Home / Edinburgh Festival Fringe / ED FRINGE BLOG: The Fringe Rookie – When Chalky’s Was Good

ED FRINGE BLOG: The Fringe Rookie – When Chalky’s Was Good

On our first fringe we have largely been playing what I assume is the prove-yourselves-newbies slot of midday, which has been great fun in and of itself but a challenge to encourage hungry, hungover festival goers to attend. What we really wanted was an evening slot more befitting of our dark surreality, so we jumped at the chance to take an hour at 20:50 that had been abandoned by another act at Chalky’s.

Our first Chalky’s show was on Monday 17th and it was definitely our most fun. There are very quick turnarounds at the Fringe – 15 minutes to set up for your show. We are not as uncomplicated a show as first intended, as our ambitions extended to a projector and cued sound effects, which means finding a way to hang a white sheet and trying to understand a new sound system very quickly. These technicalities turned into disasters at Chalky’s but it only made the show better.

In our hurried set-up, we pinned the white sheet to the ceiling to act as our projector screen, and pestered an unamused bartender to help me understand the sound desk I was about to try and control. With a minute to go before we kicked off and the audience forming, we looked ready to go, but it became immediately obvious all was not well.

As far as I can tell, Chalky’s sound system is specifically set up for satanic rituals held by the severely hearing impaired, who can feel the vibrations of their unholy cacophonies only by pumping up a distorted bass to gut-rumbling proportions. That cacophony became the soundtrack to our show while I – naive and fearful – twiddled as many knobs as could be twiddled in a sound booth that was now hidden from the audience by our hanging white sheet. Knob twiddling was fruitless and the white noise bellowed sickeningly whenever our bright synths were supposed to play. Meanwhile, I was unable to see the stage behind said hanging white sheet, and thus the performance cues for sound effects. Teasetter Hannah fingered the air with desperate futility, waiting for a doorbell to sound; I ran back and forth behind the sound desk, tripping and banging and generally galumphing as I tried to see what was happening, waving frantically at the oblivious performers to give me some clues.

The white sheet began to fall. One pin after another, threatening to reveal me (who has from the first instant backed out of any kind of audience-facing rôle). Teasetter Pat managed to re-pin it several times in character, but it never lasted long. Still hidden by most of the sheet, I started to practice a small wave to the audience before sinking down into the booth – thinking this would add to the show if the whole sheet collapsed – but it was never needed. Which is a pity, actually. As if picking up on the stress of the moment, and deciding to make quick its escape, my computer crashed during one of our most projector-heavy sketches….to laughter from our bemused audience.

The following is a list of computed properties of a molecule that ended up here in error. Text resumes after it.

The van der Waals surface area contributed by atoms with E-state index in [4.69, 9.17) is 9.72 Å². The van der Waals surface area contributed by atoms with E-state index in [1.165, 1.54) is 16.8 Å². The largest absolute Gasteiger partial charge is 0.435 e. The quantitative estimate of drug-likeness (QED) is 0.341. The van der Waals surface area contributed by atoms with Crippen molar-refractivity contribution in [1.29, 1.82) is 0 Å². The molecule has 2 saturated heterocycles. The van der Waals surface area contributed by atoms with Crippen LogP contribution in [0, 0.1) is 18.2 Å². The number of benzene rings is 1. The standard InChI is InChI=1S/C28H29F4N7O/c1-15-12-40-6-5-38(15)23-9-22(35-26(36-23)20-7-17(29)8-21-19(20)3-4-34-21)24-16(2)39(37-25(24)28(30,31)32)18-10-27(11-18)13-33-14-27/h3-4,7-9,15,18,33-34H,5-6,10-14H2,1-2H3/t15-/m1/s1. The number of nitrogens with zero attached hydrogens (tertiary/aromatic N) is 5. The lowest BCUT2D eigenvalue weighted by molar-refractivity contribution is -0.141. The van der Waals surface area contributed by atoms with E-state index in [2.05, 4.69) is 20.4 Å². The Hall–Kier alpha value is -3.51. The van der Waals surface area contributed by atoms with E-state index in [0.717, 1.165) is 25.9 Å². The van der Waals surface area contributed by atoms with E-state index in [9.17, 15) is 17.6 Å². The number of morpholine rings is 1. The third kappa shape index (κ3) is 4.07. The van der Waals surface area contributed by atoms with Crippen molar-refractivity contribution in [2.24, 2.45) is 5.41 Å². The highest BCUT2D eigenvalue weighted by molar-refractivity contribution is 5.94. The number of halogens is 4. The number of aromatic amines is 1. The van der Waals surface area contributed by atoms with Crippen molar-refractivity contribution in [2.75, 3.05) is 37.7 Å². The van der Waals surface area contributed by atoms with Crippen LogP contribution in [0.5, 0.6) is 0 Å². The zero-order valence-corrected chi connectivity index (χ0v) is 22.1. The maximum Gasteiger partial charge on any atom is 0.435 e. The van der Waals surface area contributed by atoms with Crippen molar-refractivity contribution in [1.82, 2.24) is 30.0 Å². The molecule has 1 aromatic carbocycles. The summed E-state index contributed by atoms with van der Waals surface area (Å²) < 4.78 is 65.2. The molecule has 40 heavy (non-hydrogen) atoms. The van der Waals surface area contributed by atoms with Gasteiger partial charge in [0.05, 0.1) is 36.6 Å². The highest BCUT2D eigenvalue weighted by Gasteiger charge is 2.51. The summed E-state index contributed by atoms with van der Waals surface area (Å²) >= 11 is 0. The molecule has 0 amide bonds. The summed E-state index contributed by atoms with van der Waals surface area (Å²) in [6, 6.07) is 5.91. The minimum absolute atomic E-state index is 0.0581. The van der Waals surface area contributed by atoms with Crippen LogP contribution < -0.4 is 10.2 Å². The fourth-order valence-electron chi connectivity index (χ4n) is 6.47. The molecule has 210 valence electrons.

Chaos added to the surreal craziness of the show, which ramps up anyway as the characters disintegrate, and just made it more enjoyable. Two-thirds of the way through, in an audience interaction segment, someone accidentally brought up what has become an in-joke among us Teasetters (it’s about Steve Guttenberg and it wouldn’t make sense if I explained it). The performers giggled and gave up on any semblance of slickness, resolving to enjoy the madness, and the show benefitted from their relaxed attitude.

It was probably our best show, to be honest. From it we learned to play to the chaos and forget professionalism where possible. Operation Perfect Teaset was never intended to be theatre – largely because I and my co-writer Gaz Farnell know nothing about the medium, with our only experience being in comedy. I prefer the disheveled, thrown-together feel that goes with most circuit sketch comedy over polished theatre anyway, so I’m glad to embrace it.

We’re playing Chalky’s again on Monday 24th August at 20:50 and this time we’re bringing a speaker and a projection screen! Come see us! Please! It’s free! Imagine! Think.

Sarah Glenister

Operation Perfect Teaset performs daily (Except Tuesday)

Silk (Venue 444) – 28a King’s Stables Rd at 12:05pm

More information here

About The Reviews Hub - Scotland

The Reviews Hub - Scotland
The Scotland team is under the editorship of Lauren Humphreys. The Reviews Hub was set up in 2007. We aim to review all professional types of theatre, whether that be Commercial, Repertory or Fringe as well as Comedy, Music, Gigs etc.